Time for another edition of news you shouldn't miss. Here's what piqued my interest this week:
1. Want to get more juice out of your associates? Get the parents involved! Companies are enlisting their employees' parents to help them develop and retain talent. Some businesses are rolling out "Bring Your Parents to Work" days. It turns out that those finicky Millennials—those born in the 1980s through early 2000—are very (overly) attached to their parents; some even like to bring their parents to job interviews.
"It's become best practice [to get parental involvement]," said Michael Van Grinsven, Northwestern Mutual's development director, to The Wall Street Journal. Some of the company's managers "call or send notes to parents when interns achieve their sales goals and let parents come along to interviews and hear details of job offers." (WSJ)
Big Law: Are you listening?
2. It's true: Protestants need to work more. When it comes to being unemployed, "the psychic harm . . . is about 40 percent worse for Protestants than for the general population," finds researchers at the University of Groningen in the Netherlands. (Harvard Business Review blog)
3. Men take more risks when faced with an attractive female opponent. At least in the game of chess. Research from Stockholm University finds that male
chess players take riskier moves when they face an attractive female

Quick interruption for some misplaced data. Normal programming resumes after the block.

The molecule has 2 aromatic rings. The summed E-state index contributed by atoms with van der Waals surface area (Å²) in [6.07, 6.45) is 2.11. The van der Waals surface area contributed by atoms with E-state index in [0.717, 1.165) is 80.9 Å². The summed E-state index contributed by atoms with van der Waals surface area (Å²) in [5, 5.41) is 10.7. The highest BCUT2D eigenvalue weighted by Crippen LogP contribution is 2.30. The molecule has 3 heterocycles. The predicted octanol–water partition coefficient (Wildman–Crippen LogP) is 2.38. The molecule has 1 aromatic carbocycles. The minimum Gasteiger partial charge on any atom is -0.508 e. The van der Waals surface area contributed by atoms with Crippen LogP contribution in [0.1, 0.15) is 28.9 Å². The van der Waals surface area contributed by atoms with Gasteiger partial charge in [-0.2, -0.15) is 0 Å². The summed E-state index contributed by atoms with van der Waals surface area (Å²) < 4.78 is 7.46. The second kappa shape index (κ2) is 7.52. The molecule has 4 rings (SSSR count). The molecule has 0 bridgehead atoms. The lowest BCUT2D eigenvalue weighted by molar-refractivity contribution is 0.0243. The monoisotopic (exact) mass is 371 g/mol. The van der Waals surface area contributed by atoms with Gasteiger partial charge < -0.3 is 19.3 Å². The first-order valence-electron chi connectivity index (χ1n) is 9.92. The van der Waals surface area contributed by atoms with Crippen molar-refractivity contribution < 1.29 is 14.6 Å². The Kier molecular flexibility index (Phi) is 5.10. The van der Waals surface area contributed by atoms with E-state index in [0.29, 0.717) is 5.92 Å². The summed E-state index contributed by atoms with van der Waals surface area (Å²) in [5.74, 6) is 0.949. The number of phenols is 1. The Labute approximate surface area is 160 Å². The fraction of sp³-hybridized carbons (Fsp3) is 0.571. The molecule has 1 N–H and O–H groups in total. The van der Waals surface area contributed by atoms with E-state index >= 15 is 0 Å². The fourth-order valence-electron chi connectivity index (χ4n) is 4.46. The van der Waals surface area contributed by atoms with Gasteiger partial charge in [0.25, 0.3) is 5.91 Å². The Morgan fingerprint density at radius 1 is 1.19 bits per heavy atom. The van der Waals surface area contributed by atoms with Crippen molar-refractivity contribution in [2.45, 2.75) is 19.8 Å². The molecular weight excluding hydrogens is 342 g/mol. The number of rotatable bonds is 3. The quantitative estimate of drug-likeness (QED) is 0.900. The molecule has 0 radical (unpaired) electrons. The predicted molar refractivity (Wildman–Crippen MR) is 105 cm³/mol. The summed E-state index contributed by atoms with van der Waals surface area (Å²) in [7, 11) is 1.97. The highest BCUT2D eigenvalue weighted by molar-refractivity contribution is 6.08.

opponent.(Remember that steamy scene where Faye Dunaway, left, played
chess against Steve McQueen in The Thomas Crown Affair? Does anyone remember who won?)
Unfortunately, the risk didn't pay off for the male players' performance. Women, however, weren't affected by the attractiveness of their opponent. (Harvard Business Review blog)
4. Ferrari loves lawyers who love their clients. Remember that Canadian lawyer who abandoned his spiffy Ferrari in the floodwaters in order to make a court date? The Ferrari was totally ruined, but the lawyer Howard Levitt got kudos for his devotion to the client.
Guess who else was impressed? Ferrari. The luxe car maker offered Levitt a super generous discount on a new model that usually sells for around $300,000. As Staci Zaretsky sums it up in Above the Law:
Ferrari apparently offers “decent human being” discounts. This is actually a great lesson for all of the lawyers out there: if you (and your car) have to go through sh*t for one of your clients, keep going, because you might be handsomely rewarded for it."
How sweet. (Above the Law)
5. J.D. Salinger was a jerk and a creep. It breaks my heart to say this because I loved, loved Catcher in the Rye, but Salinger was no Holden Caulfied. Read Joyce Maynard's excellent article, "Was Salinger Too Pure for this World?" (The New York Times)
Do you have topics you'd like to discuss or tips to share? Email chief blogger Vivia Chen at firstname.lastname@example.org.
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